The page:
Hulu’s live TV streaming service has hit a milestone number of more than 1 million subscribers. That’s up from the estimated 450,000 CNBC reported at the beginning of the year, and the 800,000 official number Hulu announced in May. But although the live TV audience may be growing, it’s still a small fraction of Hulu’s total subscriber base of 20 million-plus, which includes those who pay for the service’s on-demand programming.
The new figures were first reported by USA Today, in a report detailing Hulu’s Emmy campaign. (The streamer took home four Emmys this year – far behind market leaders, HBO and Netflix, which tied for the top spot with 23 wins apiece, across both last night’s ceremony and the earlier Creative Arts awards.)
Hulu also confirmed the number’s accuracy with us.
This one million subscriber milestone is notable given the fierce competition among live TV streaming services these days.
Dish’s Sling TV and AT&T’s DirecTV Now still lead the space, thanks to Sling’s early mover advantage, and DirecTV Now’s distribution through AT&T’s wireless business. The former had 2.3 million subscribers as of June, per Reuters, while AT&T said DirecTV Now had 1.8 million, as of its last earnings report in July.
Meanwhile, newcomer YouTube TV hit 800,000 around May – a number also cited by The Information in July, when reporting the difficulties in making profits in the live TV space. At the time, Hulu with Live TV was said to be “nearing a million.”
And these are just the major players, too.
There are also a growing number of niche streaming services, ranging from the sports-focused fuboTV to the valued priced cable-like package offered by Philo, which was recently trying to increase distribution through a bundle deal with Pandora. (Hulu has a similar deal with Spotify).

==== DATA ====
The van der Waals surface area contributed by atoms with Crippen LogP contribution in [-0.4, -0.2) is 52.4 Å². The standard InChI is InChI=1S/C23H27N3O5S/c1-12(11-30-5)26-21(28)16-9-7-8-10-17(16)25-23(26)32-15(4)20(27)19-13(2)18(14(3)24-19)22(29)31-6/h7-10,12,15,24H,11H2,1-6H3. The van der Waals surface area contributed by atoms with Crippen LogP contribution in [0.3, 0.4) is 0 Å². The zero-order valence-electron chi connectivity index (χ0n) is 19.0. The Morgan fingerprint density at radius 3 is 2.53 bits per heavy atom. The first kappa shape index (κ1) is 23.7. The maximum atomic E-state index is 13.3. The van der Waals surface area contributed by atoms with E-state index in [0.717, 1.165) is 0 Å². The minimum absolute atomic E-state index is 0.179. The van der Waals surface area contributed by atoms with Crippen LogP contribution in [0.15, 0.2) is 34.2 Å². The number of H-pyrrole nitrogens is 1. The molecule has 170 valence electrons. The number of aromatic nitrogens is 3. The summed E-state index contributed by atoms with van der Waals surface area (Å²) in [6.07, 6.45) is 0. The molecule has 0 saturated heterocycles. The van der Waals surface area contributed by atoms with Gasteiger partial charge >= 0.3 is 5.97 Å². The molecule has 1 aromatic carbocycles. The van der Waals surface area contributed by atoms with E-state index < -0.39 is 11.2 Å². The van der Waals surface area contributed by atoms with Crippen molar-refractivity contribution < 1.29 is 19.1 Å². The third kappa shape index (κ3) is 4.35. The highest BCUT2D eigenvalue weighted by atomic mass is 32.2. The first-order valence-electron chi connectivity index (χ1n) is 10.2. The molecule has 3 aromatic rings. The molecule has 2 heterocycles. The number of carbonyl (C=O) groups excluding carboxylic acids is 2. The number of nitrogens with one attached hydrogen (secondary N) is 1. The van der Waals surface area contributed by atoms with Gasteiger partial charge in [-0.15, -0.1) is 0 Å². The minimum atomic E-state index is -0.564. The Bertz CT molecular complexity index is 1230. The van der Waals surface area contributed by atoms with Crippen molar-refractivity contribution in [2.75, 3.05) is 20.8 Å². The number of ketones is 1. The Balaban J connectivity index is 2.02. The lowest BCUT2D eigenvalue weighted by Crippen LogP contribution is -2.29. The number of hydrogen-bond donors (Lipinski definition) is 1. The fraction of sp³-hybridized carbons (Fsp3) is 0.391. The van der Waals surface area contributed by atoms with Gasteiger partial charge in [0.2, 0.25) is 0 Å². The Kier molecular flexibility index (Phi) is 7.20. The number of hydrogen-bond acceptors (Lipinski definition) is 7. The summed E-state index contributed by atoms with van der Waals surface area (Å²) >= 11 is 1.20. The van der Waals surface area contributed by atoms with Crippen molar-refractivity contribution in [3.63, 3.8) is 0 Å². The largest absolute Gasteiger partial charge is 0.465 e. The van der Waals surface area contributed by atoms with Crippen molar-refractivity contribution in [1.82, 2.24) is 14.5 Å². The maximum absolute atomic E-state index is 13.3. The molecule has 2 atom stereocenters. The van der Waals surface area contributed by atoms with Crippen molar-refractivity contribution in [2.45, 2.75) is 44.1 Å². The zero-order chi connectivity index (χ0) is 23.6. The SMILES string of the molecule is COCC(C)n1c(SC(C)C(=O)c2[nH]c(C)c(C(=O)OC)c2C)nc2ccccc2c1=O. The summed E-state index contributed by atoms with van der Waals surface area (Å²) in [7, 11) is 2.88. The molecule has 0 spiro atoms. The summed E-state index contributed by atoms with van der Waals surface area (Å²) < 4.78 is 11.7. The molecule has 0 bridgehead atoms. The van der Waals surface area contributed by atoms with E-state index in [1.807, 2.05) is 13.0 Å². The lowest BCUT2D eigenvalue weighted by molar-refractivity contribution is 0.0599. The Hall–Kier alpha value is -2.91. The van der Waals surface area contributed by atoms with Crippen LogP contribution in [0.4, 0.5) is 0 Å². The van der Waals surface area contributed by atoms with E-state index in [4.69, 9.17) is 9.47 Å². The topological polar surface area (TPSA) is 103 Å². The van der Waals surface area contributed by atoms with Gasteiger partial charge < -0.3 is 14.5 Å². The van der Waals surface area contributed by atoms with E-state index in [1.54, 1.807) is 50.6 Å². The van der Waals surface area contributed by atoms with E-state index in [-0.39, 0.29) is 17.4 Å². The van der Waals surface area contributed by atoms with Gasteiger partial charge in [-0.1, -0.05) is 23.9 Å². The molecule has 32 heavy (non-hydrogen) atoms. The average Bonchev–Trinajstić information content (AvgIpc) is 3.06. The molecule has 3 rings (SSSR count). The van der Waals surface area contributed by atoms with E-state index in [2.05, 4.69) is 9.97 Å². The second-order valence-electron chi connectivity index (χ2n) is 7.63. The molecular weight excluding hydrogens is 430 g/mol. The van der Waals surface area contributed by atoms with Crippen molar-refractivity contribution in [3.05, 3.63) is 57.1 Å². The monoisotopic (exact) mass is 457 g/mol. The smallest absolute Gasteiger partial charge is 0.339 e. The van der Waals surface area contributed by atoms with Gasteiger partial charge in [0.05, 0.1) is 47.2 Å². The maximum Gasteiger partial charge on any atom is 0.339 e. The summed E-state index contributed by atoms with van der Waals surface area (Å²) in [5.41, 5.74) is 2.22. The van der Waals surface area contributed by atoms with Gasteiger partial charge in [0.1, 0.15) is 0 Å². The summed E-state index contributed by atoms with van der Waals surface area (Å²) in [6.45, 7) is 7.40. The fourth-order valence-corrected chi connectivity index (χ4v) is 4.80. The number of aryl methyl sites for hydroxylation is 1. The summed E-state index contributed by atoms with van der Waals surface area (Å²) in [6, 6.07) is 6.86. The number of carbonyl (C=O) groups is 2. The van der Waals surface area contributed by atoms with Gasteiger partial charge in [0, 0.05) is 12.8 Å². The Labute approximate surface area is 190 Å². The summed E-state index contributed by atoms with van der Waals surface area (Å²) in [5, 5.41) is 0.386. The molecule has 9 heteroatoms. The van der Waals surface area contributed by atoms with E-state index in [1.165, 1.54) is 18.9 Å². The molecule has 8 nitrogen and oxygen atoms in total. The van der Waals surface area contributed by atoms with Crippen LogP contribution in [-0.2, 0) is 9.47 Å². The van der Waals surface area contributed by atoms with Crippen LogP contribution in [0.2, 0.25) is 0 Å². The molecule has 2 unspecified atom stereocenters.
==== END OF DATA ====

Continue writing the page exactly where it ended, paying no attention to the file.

Plus, AT&T quickly capitalized on the Time Warner merger with a second, low-cost service called WatchTV.
While there are now several skinny bundle options clogging the market, they’re no longer looking like the value they once were. Many – like Sling, YouTube TV, DirecTV Now, and Vue – have recently raised their prices, which feels like a flashback to the cable TV era.
And if you factor in their extras – like expanded storage on “cloud DVRs” (a feature that costs very little to providers, compared with the price for the consumer), extra streams, or premium add-ons – they’re actually more in line with a cable TV bill than ever before.
It remains to be seen if consumers will opt out of live TV streaming, as a result, at some point further down the road. For now, however, the services are growing as more people cut the cord with traditional TV.